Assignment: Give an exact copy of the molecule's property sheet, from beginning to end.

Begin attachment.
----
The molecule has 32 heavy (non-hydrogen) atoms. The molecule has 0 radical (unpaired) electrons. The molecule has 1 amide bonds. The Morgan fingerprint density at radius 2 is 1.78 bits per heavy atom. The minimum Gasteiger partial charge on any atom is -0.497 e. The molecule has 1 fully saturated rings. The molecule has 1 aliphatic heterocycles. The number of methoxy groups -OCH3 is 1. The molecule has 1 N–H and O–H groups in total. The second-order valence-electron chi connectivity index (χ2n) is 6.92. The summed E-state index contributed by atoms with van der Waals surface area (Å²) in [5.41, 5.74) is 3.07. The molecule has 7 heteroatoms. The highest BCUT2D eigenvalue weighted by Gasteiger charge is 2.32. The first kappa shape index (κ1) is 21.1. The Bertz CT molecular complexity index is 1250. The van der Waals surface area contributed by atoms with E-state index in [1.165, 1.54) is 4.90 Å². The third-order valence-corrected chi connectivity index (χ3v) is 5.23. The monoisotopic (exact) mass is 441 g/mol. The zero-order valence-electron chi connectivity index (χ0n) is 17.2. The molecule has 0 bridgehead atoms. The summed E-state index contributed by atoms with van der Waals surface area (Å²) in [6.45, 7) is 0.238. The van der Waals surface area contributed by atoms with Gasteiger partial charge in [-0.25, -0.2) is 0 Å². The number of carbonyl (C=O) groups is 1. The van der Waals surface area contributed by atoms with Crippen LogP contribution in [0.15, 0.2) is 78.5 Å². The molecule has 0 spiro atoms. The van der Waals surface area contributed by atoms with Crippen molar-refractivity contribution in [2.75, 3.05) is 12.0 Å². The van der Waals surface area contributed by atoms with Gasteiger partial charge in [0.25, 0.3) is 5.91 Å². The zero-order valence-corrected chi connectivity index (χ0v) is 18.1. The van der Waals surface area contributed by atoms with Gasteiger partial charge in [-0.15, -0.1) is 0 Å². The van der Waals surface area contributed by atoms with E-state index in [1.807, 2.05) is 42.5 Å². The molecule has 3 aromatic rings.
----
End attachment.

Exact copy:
The molecule has 32 heavy (non-hydrogen) atoms. The molecule has 0 radical (unpaired) electrons. The molecule has 1 amide bonds. The Morgan fingerprint density at radius 2 is 1.78 bits per heavy atom. The minimum Gasteiger partial charge on any atom is -0.497 e. The molecule has 1 fully saturated rings. The molecule has 1 aliphatic heterocycles. The number of methoxy groups -OCH3 is 1. The molecule has 1 N–H and O–H groups in total. The second-order valence-electron chi connectivity index (χ2n) is 6.92. The summed E-state index contributed by atoms with van der Waals surface area (Å²) in [5.41, 5.74) is 3.07. The molecule has 7 heteroatoms. The highest BCUT2D eigenvalue weighted by Gasteiger charge is 2.32. The first kappa shape index (κ1) is 21.1. The Bertz CT molecular complexity index is 1250. The van der Waals surface area contributed by atoms with E-state index in [1.165, 1.54) is 4.90 Å². The third-order valence-corrected chi connectivity index (χ3v) is 5.23. The monoisotopic (exact) mass is 441 g/mol. The zero-order valence-electron chi connectivity index (χ0n) is 17.2. The molecule has 0 bridgehead atoms. The summed E-state index contributed by atoms with van der Waals surface area (Å²) in [6.45, 7) is 0.238. The van der Waals surface area contributed by atoms with Gasteiger partial charge in [-0.25, -0.2) is 0 Å². The number of carbonyl (C=O) groups is 1. The van der Waals surface area contributed by atoms with Crippen LogP contribution in [0.15, 0.2) is 78.5 Å². The molecule has 0 spiro atoms. The van der Waals surface area contributed by atoms with Crippen molar-refractivity contribution in [2.75, 3.05) is 12.0 Å². The van der Waals surface area contributed by atoms with Gasteiger partial charge in [0.25, 0.3) is 5.91 Å². The zero-order valence-corrected chi connectivity index (χ0v) is 18.1. The van der Waals surface area contributed by atoms with Gasteiger partial charge in [-0.15, -0.1) is 0 Å². The van der Waals surface area contributed by atoms with E-state index in [1.807, 2.05) is 42.5 Å². The molecule has 3 aromatic rings.